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Why it is so hard to hit investment ‘home runs’

Readers may recall I had launched an experiment just over 18 months ago, focussed on building wealth as a start up employee. There has been an interesting update to this experiment now.

I previously wrote about what a lottery it is to build start up wealth. Employees need to suck it up for some period of time, slave away with an employer, build up some equity and hope their company makes it big so that they can convert their time and hard work into cold hard cash!

Start up wealth creation is such a gamble. It all depends on being in the right place at the right time and circumstances and good fortune favoring the business that you have thrown your lot in with.

So what if you could handicap this process and pick an early stage business with favorable prospects and ride your luck? That was the basis of my decision to plonk down large sums of money into Aconex and Wisetech Global, 2 emerging businesses that I believed had very strong potential to provide solid growth over the medium term.

I put in material amounts of money in both business. It’s really been a tale of 2 very different journey’s for both since the time I invested. In any event, Aconex’s journey as an independent business looks to have come to an end. The company received an acquisition offer from Oracle a couple of weeks ago for $7.80 a share.

It was a fairly troubled journey for Aconex in the time that it was an independent company. A profit downgrade, coupled with a  moderation in revenue growth expectations for the business  (from 20% to 15% ) saw the company get attacked by short sellers and its share price cut by almost 40% in a single day in early 2017.

I personally believe that the business owners were making the right moves, and taking a long term approach to steadily growing a business in the construction collaboration market, an area that is ripe for disruption, with good long term growth prospects and a huge market opportunity. They were implementing changes in pricing and business models which had the impact of hurting near term revenue, with the trade off of higher medium term growth.

Clearly I wasn’t the only one who thought that. Oracle also had the foresight to see the strategic value of an asset with the prospects for very solid medium term growth, and actually picked up Aconex for what I believe was a steal. With no real prospect of a counter offer insight, I disposed my holding and  I ended up netting about $17,000 profit for my investment in the business.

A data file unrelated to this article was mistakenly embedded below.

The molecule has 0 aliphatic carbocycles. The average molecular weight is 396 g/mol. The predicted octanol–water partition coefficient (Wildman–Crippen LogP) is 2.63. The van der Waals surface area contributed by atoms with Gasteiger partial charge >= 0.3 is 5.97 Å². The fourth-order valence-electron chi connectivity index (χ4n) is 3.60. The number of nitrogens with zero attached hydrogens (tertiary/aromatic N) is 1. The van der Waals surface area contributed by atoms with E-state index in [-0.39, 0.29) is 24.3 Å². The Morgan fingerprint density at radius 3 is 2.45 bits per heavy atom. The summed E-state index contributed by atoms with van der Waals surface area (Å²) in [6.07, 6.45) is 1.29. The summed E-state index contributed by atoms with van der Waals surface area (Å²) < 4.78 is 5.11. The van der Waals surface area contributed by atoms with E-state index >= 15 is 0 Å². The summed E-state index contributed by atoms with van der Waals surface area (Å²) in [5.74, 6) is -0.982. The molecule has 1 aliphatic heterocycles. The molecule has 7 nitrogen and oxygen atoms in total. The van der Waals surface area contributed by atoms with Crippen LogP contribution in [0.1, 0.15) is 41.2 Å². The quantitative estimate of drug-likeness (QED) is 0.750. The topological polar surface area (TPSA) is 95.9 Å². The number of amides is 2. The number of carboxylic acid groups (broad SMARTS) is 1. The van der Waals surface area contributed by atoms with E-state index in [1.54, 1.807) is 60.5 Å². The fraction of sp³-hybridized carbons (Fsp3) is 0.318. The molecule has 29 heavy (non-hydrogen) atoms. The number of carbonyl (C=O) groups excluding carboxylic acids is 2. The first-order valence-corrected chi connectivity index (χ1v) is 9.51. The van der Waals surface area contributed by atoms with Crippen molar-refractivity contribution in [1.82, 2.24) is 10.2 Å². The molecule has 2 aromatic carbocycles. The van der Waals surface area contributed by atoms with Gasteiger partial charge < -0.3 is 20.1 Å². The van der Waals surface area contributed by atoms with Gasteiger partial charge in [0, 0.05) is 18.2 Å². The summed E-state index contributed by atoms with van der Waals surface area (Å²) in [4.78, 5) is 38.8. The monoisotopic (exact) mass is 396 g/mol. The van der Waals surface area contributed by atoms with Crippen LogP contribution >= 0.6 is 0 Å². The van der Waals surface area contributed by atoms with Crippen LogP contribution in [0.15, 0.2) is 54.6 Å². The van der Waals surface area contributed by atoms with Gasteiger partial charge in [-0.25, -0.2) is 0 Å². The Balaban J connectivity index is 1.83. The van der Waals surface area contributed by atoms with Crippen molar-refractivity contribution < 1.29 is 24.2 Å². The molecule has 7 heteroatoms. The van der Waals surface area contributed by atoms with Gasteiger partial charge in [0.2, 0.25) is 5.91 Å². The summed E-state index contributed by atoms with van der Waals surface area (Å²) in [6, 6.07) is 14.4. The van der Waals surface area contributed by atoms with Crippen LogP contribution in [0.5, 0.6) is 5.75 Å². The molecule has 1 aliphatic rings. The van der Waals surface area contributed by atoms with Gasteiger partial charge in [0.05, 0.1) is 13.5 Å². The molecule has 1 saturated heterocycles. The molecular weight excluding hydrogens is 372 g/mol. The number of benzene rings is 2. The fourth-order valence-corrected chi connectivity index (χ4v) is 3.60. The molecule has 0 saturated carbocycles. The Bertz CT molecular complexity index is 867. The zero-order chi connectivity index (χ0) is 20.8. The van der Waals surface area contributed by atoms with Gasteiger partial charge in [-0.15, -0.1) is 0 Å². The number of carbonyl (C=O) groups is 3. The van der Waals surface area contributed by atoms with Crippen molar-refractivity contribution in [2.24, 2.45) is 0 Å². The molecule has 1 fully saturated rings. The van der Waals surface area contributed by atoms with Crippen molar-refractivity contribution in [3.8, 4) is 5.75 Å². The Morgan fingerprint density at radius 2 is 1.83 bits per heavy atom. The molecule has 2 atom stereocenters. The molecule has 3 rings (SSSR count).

This episode illustrated some valuable lessons in how hard it is to hit home runs. Its entirely possible the owners of Aconex grew weary of managing a public company. They may have been tired of the constant sniping and the efforts of short sellers to knock down the share price. They may have been also caught in a pincer move by Oracle, and the threat of ‘its either you or your competitor that we buy’. In any case, lesson number one is that you need a management team that have the stomach and the appetite to manage a public enterprise with all the scrutiny and pressure that comes with it.

Secondly, if you happen to build anything of value early enough, you’ll have strategic interest swarming you from all angles which you will have to be bloody minded enough to resist or repel. It happened to Facebook early on (who rebuffed an offer by Yahoo) and it also happened to Google early on as well (who rebuffed an offer to buy Yahoo also!).  Founding teams need to have a clear long term vision of how they will shape an industry and what their strategic value is.

So even in spite of being in a high growth industry, with good prospects and good assets, so much of an investors ability to hit home runs from early stage businesses is going to be tied up in a founders appetite for success and their desire to maintain their independence, which is just something that’s so hard to control. I don’t begrudge the Aconex founders their well deserved exit. Though I do shudder to think at the potential wealth creation had they been fixated on independence for even the next 5 years though.

My journey with Wisetech Global has been a different experience thus far. Wisetech Global is in the logistics collaboration business, offering a platform for all those providers in the supply chain to track movement of goods across countries at different stages of the logistics cycle. In this case, we have a singularly focussed CEO who still retains a majority of the stock with no liquid supply for short sellers to mount attacks. It of course also helps that the business has been humming along well, and results have been comfortably beating expectations.

My initial $48k investment here has grown to in excess of $110k. I feel that if Richard White can be at the helm of Wisetech for another 5 years, then some seriously material wealth creation may well be possible. Another doubling of that position from here in that time frame would certainly have made this experiment a very worthwhile one for me.

Happy new year to all of you!

This article was written by Financially Integrated. If you enjoyed this article, please consider subscribing to my feed.